Found a clue in Ramsey's column
Referring to David Ramsey's column: "Many Native Americans despise revolting Washington Redskins nickname":
Like many of your readers, I could never understand how sports nicknames such as "Redskins" could be considered offensive, unless the offended person was somehow ashamed of their background.
I saw it as a bleeding-heart, white liberal attention-getting stunt.
I was wrong. I found a clue in your article. When you quoted, "The fact that we're still treated like cartoon characters is not a small issue.", it dawned upon me. My generation was brought up on cartoons (remember Warner Bros. "Injun Joe" who fought Buggs Bunny?) that depicted Native Americans in every possible derogatory way, often showing them being killed by the dozens by white sharpshooters as if they were shooting-gallery ducks. "Comedies" like "The Paleface" promoted this same pattern. As a small child, I thought they were funny, but now that I've grown up (at least in my own opinion), second thoughts arise. It's a sad truth that while such bigotry is no longer PC, the bigotry remains widespread, albeit under cover.
I still believe that sports nicknames should not be considered offensive, but as long as the rest of us continue to remember those Hollywood movies and cartoons and laugh at the memories, I can understand their position, and out of respect, we should reconsider ours.
John Skiba, Yoder
Another bill legislators don't read
Absolutely no to comprehensive immigration reform. Do we need immigration reform? Yes. Do we need a comprehensive bill that none of our legislators will have read? No.
We got that with the Affordable Care Act. Seriously, Nancy Pelosi, we need to pass it so we can find out what's in it? And look at all of the problems it has created (and I'm not even talking about the rollout of the website).
And, please, please listen to the border patrol and ICE before writing legislation. If Congress is not going to listen to the people who actually have to enforce the legislation, there is something very, very wrong.
Anne Tobey, Cripple Creek
In the 'how much will it cost' group
I have found the letters to the editor regarding "smart meters" very informative, interesting, and in some cases, amusing. As a business owner, a property owner, and a taxpayer in the City of Fountain I have tried to weigh each person's points and opinions fairly. As I read the letters I found myself lumping them into the following groups: the sky is falling, the doom and gloom government conspiracy, the scientific analysis, the who do we blame?, and the how much will it cost? group. No matter the representations made by any of these groups, the fact remains, to vote yes on the smart meter ban will cost the City of Fountain dollars!
I live just outside the Fountain city limits, where I can have my unlimited horses, farm animals, and even roosters, so I cannot vote in the city elections, But, I pay taxes and utilities to Fountain. So, if there are extra dollars in the city, part were collected from me, and I am against throwing good money after bad! Therefore, being in the "how much will it cost group," I would ask that based upon the dollars and cents of it, you consider a no vote on the ban of smart meters.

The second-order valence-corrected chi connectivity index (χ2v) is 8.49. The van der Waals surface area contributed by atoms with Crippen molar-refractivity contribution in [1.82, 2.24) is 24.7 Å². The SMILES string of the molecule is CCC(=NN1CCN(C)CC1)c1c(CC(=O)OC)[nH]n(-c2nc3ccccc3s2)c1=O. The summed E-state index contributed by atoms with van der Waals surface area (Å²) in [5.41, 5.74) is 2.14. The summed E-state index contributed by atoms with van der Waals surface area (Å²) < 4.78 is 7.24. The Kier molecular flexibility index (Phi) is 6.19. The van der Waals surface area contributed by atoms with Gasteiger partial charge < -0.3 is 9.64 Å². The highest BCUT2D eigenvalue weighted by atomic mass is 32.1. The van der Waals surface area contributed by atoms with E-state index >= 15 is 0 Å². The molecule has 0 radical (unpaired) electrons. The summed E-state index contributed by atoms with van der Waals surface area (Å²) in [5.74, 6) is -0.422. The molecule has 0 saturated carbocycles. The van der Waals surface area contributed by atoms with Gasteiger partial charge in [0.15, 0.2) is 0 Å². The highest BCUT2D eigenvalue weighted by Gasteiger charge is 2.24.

James C. Snare, Sr., Fountain
Tucker would be a terrific addition
I am writing as a leader in the disability community, a lifelong active Democrat and a community activist to express the greatest possible support for Dr. James Tucker's candidacy with School District 11 in Colorado Springs. I have known Dr. Tucker for approximately six years in a variety of capacities.
Dr. Tucker is a leader in Colorado Springs, a former teacher himself. He is a relentless educator. He publishes a free magazine that provides both current events and historical information aimed at the African American community but educational for everyone. As a Caucasian woman, I look forward to receiving The Voice each month because of the educational value it brings me.
Dr. Tucker has a strong sense of justice and equality and is a patriot. His lifetime has been spent pursuing these American values and when he sees someone being denied justice, he does not just shrug it off or feign helplessness, which is the easy way out. Recently he noticed a woman and her disabled teenaged son experiencing open discrimination. He approached them and offered to help, made referrals and assured that they received the help that they needed to avoid a grave injustice. I have seen Dr. Tucker do this numerous times.
Dr. Tucker has organized numerous community celebrations. He invites and includes people of all races and uses celebrations as an educational opportunity.
Having been a teacher, he understands the stresses of the teachers, and would work to help teachers be successful. As a taxpayer, veteran, community activist and parent he understands the importance of parental and community involvement and engagement.
He would be a terrific addition to the District 11 School Board for Colorado Springs.
Julie Reiskin, Denver
Mason a strong visionary
Voters in School District 11, I strongly encourage you to vote for Elmer James Mason to your school board. Jim Mason is a retired Army officer who is an outstanding leader and is active in our community, with strong character and the highest level of integrity. Jim extensively studied the problems and will work with other board members to put your child's education first.
A strong visionary, Jim will work tirelessly with teachers, parents and community leaders to build and achieve the highest level of academic achievement for District 11. Your vote for Mason will be a vote for a better and safe school district, a higher level of academic achievement and a better future for your children.
Read more about Jim in The Gazette's Voter Guide and please vote for Mason for District 11 School Board.
Darrell Cornett, Colorado Springs